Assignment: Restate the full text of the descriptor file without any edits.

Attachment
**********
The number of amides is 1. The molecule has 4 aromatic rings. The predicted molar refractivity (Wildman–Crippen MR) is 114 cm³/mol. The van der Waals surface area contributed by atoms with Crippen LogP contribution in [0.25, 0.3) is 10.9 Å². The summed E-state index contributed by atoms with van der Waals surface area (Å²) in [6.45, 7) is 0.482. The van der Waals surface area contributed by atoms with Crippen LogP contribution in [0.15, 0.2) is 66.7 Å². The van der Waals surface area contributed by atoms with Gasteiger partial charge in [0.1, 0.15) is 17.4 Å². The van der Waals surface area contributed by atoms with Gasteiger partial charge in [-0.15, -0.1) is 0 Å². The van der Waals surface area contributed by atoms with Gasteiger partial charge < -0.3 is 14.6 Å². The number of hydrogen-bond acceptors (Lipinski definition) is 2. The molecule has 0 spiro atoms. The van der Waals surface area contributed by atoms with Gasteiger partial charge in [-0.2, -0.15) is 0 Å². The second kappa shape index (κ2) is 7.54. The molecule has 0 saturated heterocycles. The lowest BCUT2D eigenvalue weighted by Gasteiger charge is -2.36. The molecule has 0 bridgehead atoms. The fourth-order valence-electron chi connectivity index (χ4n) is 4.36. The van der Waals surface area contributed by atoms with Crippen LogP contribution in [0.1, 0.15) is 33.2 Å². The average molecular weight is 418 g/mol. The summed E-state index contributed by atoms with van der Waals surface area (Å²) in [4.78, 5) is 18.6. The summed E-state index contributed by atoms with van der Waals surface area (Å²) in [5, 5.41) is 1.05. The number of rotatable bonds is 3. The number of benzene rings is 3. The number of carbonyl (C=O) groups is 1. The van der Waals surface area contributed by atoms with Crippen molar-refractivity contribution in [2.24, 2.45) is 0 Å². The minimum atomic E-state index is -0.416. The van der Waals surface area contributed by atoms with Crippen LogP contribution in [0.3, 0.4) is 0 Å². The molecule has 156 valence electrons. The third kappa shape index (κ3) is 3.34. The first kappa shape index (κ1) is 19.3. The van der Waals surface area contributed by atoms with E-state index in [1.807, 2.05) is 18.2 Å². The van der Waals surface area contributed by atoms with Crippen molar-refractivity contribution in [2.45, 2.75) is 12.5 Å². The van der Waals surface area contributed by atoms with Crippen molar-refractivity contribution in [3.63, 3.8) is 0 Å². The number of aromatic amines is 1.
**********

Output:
The number of amides is 1. The molecule has 4 aromatic rings. The predicted molar refractivity (Wildman–Crippen MR) is 114 cm³/mol. The van der Waals surface area contributed by atoms with Crippen LogP contribution in [0.25, 0.3) is 10.9 Å². The summed E-state index contributed by atoms with van der Waals surface area (Å²) in [6.45, 7) is 0.482. The van der Waals surface area contributed by atoms with Crippen LogP contribution in [0.15, 0.2) is 66.7 Å². The van der Waals surface area contributed by atoms with Gasteiger partial charge in [0.1, 0.15) is 17.4 Å². The van der Waals surface area contributed by atoms with Gasteiger partial charge in [-0.15, -0.1) is 0 Å². The van der Waals surface area contributed by atoms with Gasteiger partial charge < -0.3 is 14.6 Å². The number of hydrogen-bond acceptors (Lipinski definition) is 2. The molecule has 0 spiro atoms. The van der Waals surface area contributed by atoms with Gasteiger partial charge in [-0.2, -0.15) is 0 Å². The second kappa shape index (κ2) is 7.54. The molecule has 0 saturated heterocycles. The lowest BCUT2D eigenvalue weighted by Gasteiger charge is -2.36. The molecule has 0 bridgehead atoms. The fourth-order valence-electron chi connectivity index (χ4n) is 4.36. The van der Waals surface area contributed by atoms with Crippen LogP contribution in [0.1, 0.15) is 33.2 Å². The average molecular weight is 418 g/mol. The summed E-state index contributed by atoms with van der Waals surface area (Å²) in [4.78, 5) is 18.6. The summed E-state index contributed by atoms with van der Waals surface area (Å²) in [5, 5.41) is 1.05. The number of rotatable bonds is 3. The number of benzene rings is 3. The number of carbonyl (C=O) groups is 1. The van der Waals surface area contributed by atoms with Crippen molar-refractivity contribution in [2.24, 2.45) is 0 Å². The minimum atomic E-state index is -0.416. The van der Waals surface area contributed by atoms with Crippen LogP contribution in [0.3, 0.4) is 0 Å². The molecule has 156 valence electrons. The third kappa shape index (κ3) is 3.34. The first kappa shape index (κ1) is 19.3. The van der Waals surface area contributed by atoms with E-state index in [1.807, 2.05) is 18.2 Å². The van der Waals surface area contributed by atoms with Crippen molar-refractivity contribution in [2.45, 2.75) is 12.5 Å². The van der Waals surface area contributed by atoms with Crippen molar-refractivity contribution in [3.63, 3.8) is 0 Å². The number of aromatic amines is 1.